Mitt Romney Predicts a ‘Bombshell’ In Donald Trump’s Tax Returns

PHOTO: Donald Trump, left, and Mitt Romney.PlayGetty Images
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The 2012 Republican presidential nominee, Mitt Romney, has a request for the candidates looking to become the party’s presidential pick this year: release your old tax returns.

And the candidate whose taxes Romney is most interested in reviewing is GOP frontrunner Donald Trump.

“I think we have good reason to believe that there's a bombshell in Donald Trump's taxes,” Romney said in an interview with Fox News’ Neil Cavuto Wednesday. “Either he's not anywhere near as wealthy as he says he is or he hasn't been paying the kind of taxes we would expect him to pay, or perhaps he hasn't been giving money to the vets or to the disabled like he's been telling us he's been doing.”

Romney said he had "no evidence" for his speculation.

“And I'm not saying that's the case. I have no evidence of that. But I'm just saying there are things that could be issues,” he said. "I'm just saying the fact that he is so aggressive in avoiding any discussion of taxes -- of his taxes, and is not willing to put them out so far, suggests that there's something in there he doesn't want us to see."

In an interview on “This Week with George Stephanopoulos” on Sunday, Trump said he would not release his tax records before Super Tuesday.

“We're working on, they're massive,” Trump said, adding later. “At some point we'll release. There's no rush.”

Trump's campaign did not return ABC News' request for comment, but the real estate mogul opened fire on Romney in a tweet.

Trump's personal financial disclosure was released by the Federal Election Commission around the time he announced his run for president last year and Trump tweeted in October of last year a picture showing him signing his tax return.

The Republican candidate wrote four to five checks to national and state veteran groups, including a local veterans shelter in Manchester, New Hampshire, with money that he raised at his Jan. 28 rally in place of the Fox News Republican debate the same night. The Trump campaign also created a website to collect donations, but the names of the organizations aren’t listed.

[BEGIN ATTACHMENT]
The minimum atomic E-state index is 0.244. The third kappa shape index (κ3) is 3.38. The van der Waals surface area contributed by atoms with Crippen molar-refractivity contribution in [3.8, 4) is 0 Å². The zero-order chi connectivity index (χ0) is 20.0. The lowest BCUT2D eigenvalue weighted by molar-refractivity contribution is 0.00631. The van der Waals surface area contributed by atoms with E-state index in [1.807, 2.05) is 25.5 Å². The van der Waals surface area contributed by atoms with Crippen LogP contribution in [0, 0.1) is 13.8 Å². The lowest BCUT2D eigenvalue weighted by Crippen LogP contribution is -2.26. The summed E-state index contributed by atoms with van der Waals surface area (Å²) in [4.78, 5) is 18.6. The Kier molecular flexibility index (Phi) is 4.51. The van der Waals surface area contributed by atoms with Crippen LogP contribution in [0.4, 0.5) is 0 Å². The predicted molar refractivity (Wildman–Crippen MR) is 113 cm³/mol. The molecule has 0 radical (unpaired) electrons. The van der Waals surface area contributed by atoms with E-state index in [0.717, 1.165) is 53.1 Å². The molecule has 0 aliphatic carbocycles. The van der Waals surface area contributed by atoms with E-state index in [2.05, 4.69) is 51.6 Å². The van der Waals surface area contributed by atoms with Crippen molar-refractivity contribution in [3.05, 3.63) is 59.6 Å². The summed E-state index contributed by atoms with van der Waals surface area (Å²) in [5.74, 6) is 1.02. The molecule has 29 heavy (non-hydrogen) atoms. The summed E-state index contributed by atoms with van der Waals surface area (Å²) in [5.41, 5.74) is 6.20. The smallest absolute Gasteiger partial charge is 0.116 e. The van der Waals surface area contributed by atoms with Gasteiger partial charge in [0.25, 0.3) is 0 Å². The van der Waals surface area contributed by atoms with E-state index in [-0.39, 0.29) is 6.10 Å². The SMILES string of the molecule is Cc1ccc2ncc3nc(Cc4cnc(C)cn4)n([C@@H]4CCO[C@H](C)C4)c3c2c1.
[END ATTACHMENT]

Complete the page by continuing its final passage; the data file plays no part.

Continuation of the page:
Following the results of the Iowa caucuses on Feb. 1, where Trump finished second, he held a press conference in New Hampshire and talked about how much he raised in that event. “We raised in one hour, I raised $6 million for the vets, and I would never, ever give that up to go-between first and second in Iowa,” he said. Trump also kicked in $1 million of his own money.

Romney, the former Massachusetts governor, who briefly contemplated a third run for the White House in 2016, called on Trump’s main rivals, Marco Rubio and Ted Cruz, to release the “last few years” of their returns too.

“Frankly the voters have a right to see those tax returns before they decide who our nominee ought to be,” Romney said, noting that he is “so sensitive” to the issue is because he was hammered on it during his own presidential bid four years ago. Romney eventually released his tax returns from 2011 on Sept. 21, 2012.

During a sit-down with reporters on Feb. 16, Rubio said he would release his tax returns "momentarily, any day," but did not give a specific date. ABC News has reached out to Cruz's campaign for comment.

Romney has yet to endorse a candidate in the Republican primary and he did not disclose a timeline for doing so today. Offering his assessment of the current state of the race, Romney said it would be “very difficult” for any one of Trump’s rivals to overtake him “unless perhaps the field narrows.”

“There's no question but that Donald Trump has the clearest path to become the Republican nominee,” Romney told Cavuto.

ABC News' John Santucci, Jessica Hopper and Ines De La Cuetara contributed to this report.